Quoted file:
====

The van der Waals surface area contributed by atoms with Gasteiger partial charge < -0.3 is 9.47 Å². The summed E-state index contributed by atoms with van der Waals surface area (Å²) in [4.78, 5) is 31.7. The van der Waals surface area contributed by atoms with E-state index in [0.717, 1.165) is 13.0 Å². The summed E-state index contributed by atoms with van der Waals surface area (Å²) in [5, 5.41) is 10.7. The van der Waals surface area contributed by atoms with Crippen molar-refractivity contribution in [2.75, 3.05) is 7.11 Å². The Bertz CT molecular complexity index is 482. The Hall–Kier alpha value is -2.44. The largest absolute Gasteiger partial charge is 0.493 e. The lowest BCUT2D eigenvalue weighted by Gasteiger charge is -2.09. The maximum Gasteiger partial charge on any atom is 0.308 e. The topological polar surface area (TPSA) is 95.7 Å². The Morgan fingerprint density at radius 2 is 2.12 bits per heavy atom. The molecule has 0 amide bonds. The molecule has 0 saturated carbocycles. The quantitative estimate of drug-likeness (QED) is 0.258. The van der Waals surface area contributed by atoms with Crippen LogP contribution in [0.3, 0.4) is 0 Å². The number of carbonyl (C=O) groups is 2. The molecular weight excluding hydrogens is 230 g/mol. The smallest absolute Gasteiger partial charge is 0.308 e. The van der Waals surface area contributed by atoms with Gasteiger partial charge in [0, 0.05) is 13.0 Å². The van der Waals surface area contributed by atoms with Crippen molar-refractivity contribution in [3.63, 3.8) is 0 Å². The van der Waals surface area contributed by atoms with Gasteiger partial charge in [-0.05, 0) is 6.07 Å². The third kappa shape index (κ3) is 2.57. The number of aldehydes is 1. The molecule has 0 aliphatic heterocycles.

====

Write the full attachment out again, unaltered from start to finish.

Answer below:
The van der Waals surface area contributed by atoms with Gasteiger partial charge < -0.3 is 9.47 Å². The summed E-state index contributed by atoms with van der Waals surface area (Å²) in [4.78, 5) is 31.7. The van der Waals surface area contributed by atoms with E-state index in [0.717, 1.165) is 13.0 Å². The summed E-state index contributed by atoms with van der Waals surface area (Å²) in [5, 5.41) is 10.7. The van der Waals surface area contributed by atoms with Crippen molar-refractivity contribution in [2.75, 3.05) is 7.11 Å². The Bertz CT molecular complexity index is 482. The Hall–Kier alpha value is -2.44. The largest absolute Gasteiger partial charge is 0.493 e. The lowest BCUT2D eigenvalue weighted by Gasteiger charge is -2.09. The maximum Gasteiger partial charge on any atom is 0.308 e. The topological polar surface area (TPSA) is 95.7 Å². The Morgan fingerprint density at radius 2 is 2.12 bits per heavy atom. The molecule has 0 amide bonds. The molecule has 0 saturated carbocycles. The quantitative estimate of drug-likeness (QED) is 0.258. The van der Waals surface area contributed by atoms with Crippen LogP contribution in [0.3, 0.4) is 0 Å². The number of carbonyl (C=O) groups is 2. The molecular weight excluding hydrogens is 230 g/mol. The smallest absolute Gasteiger partial charge is 0.308 e. The van der Waals surface area contributed by atoms with Gasteiger partial charge in [0, 0.05) is 13.0 Å². The van der Waals surface area contributed by atoms with Crippen molar-refractivity contribution in [3.63, 3.8) is 0 Å². The van der Waals surface area contributed by atoms with Gasteiger partial charge in [-0.05, 0) is 6.07 Å². The third kappa shape index (κ3) is 2.57. The number of aldehydes is 1. The molecule has 0 aliphatic heterocycles.